Yesterday a significant announcement was made by the Windows Server team at Microsoft via the Windows Home Server blog and the aftermath has not been real pretty.

The team has decided to remove the Drive Extender (DE for short) technology from the current beta of three server solutions that includes Windows Home Server (WHS) Code Name Vail.  DE is the feature that gives you the ability to add hard drives of any size to your storage pool on your WHS server and also allows you to duplicate certain directories on your server so that critical files are stored on two physically different hard drives to protect your data in case one piece of hardware crashes.  This feature has helped me save important data on my home server such as family photos and our MP3 music collection a couple of times since I started running WHS v1 at home.  The DE functionality is what makes WHS the great product it is for home users.

In a post yesterday, Michael Leworthy, a Senior Technical Product Manager for Windows Server SMB, posted about this change in WHS Vail, Windows Small Business Server 2011 Essentials and Windows Storage Server 2008 R2 Essentials which are all in beta.

When we first started designing Windows Home Sever code name “Vail” one of our initial focuses was to continue to provide effortless support for multiple internal and external hard drives. Drive Extender provided the ability to take the small hard drives many small businesses and households may have acquired, and pool them together in a simple volume. During our current testing period for our Windows Home Server code name “Vail” product, we have received feedback from partners and customers about how they use storage today and how they plan to use it moving forward. Today large hard drives of over 1TB are reasonably priced, and freely available. We are also seeing further expansion of hard drive sizes at a fast rate, where 2Tb drives and more are becoming easy accessible to small businesses.  Since customers looking to buy Windows Home Server solutions from OEM’s will now have the ability to include larger drives, this will reduce the need for Drive Extender functionality.

You see WHS, a consumer product, has had its development connected to two business products and it seems that feedback from partners and other customers (according to Michael’s blog post) is what has made a major impact on pulling the DE technology from these three programs.  According to a couple of other comments and posts I have seen in the last 24 hours it all has to do with data integrity in the storage model and DE is not being supported because of issues with how the data is stored in the DE technology.

The initial response to this was pretty swift and Michael’s first blog post has garnered almost 150 comments and a 1 star rating since it went online yesterday.  The overwhelming majority of the comments were pro DE and questioning why this was being pulled as the DE is what makes WHS what it is.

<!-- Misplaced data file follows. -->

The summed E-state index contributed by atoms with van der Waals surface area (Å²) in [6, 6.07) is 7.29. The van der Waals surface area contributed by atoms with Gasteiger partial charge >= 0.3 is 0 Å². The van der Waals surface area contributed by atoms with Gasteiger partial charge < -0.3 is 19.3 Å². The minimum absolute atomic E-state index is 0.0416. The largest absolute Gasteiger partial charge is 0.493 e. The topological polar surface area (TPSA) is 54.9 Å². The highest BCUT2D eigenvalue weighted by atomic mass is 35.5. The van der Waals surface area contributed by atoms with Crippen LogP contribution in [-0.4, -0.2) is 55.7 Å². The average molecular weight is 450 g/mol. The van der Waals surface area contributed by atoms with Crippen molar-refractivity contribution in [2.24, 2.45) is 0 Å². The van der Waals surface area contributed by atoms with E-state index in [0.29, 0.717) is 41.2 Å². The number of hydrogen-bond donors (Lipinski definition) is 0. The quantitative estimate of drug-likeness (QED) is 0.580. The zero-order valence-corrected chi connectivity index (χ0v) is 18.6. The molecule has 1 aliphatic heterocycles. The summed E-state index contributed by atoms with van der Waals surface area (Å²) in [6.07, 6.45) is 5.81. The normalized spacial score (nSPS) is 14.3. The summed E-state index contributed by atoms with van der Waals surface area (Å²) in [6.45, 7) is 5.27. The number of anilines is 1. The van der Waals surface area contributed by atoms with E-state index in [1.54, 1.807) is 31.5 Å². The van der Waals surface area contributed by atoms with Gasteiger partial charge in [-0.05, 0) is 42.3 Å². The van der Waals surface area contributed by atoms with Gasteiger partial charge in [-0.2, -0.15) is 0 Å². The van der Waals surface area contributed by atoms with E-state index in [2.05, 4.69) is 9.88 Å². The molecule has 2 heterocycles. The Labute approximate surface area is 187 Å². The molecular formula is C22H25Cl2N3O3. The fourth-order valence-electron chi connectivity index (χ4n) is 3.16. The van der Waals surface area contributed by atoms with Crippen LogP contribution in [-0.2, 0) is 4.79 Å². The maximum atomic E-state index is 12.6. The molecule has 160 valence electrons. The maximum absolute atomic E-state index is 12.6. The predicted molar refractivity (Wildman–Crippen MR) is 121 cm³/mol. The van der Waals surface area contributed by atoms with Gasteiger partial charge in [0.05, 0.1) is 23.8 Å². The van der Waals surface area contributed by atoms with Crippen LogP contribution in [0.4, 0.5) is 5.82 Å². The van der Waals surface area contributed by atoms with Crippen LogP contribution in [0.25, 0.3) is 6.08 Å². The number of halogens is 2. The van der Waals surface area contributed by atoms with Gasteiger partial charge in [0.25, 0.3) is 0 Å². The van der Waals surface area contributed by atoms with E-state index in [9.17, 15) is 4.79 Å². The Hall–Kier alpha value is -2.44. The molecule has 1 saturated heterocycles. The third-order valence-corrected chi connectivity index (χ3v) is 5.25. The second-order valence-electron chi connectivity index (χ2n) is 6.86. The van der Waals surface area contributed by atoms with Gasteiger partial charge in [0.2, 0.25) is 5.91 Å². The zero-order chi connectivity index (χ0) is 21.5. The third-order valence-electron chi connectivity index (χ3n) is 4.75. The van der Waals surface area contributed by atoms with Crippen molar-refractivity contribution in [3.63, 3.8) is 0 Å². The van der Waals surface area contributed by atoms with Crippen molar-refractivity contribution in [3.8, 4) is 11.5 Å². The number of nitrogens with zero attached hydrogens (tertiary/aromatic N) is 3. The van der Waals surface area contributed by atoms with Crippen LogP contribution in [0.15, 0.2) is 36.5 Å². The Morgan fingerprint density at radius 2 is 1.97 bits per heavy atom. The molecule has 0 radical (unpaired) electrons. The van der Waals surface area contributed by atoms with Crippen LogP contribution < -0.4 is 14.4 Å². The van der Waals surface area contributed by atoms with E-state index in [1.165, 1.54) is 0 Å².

This response was so intense that it prompted Michael to post a second entry on the WHS Team Blog later yesterday to try and calm some of the storm that has started over this decision:

This decision was not easy in regards to Vail. It was incredibly hard, and we always knew that a direction which affects the family of products such as this has different effects on the individual components. While support for hardware RAID solutions, application compatibility and data portability are definitely key scenarios for SBS 2011 Essentials and Windows Storage Server 2008 R2 Essentials, for Windows Home Server users these areas may not seem as important. However, as our development for these products is very closely tied, a decision like this affects all three. We continue to look at ways to provide solutions for features such as data duplication, and are working with partners and OEM’s on extending both their hardware and software solutions for Vail.

That posting already has 80 comments on it since it went live.  No big difference between the first and second postings as almost all of the comments are pro DE.

The reason why DE is being removed from these three products is that they all use the same core in each OS and so it would be hard to continue to develop them all together with different core systems of which DE is a key element.  I am not sure if development of WHS under a subset of the server team is a possibility but that might be the only recourse to save DE as we know it for the consumer market.  Whether that will happen or not remains to be seen but based on what I am reading in these two posts it certainly appears to be a done deal.

I have always been a fan of WHS and the benefits it brings into my home to protect the data files that are important to us such as photos, home videos and music.  The other element of WHS that also protects us each day is the automatic back up of each computer on the network without me needing to think about it – it just happens.  We are yet to lose any data since we put WHS online when version 1 first came out – to me that is a testament to the reliability of the DE technology in WHS.

For the foreseeable future I will opt to continue to run WHS v1 for my home server until it is no longer supported with system updates because it gets the job done.  Like many of my fellow WHS users I am disappointed about this development however, I will hold my final opinions of this change until I see what alternatives are offered to replace this functionality and how it works to protect my important data. 

As you might imagine based on the intense comment traffic on Michael’s two posts about this change it is also generating a lot of responses across the web and here are links to some of those stories:

These two posts provide a perspective on why this is a good decision by Microsoft:

So what do you think of all these developments? Let us know in the comments below.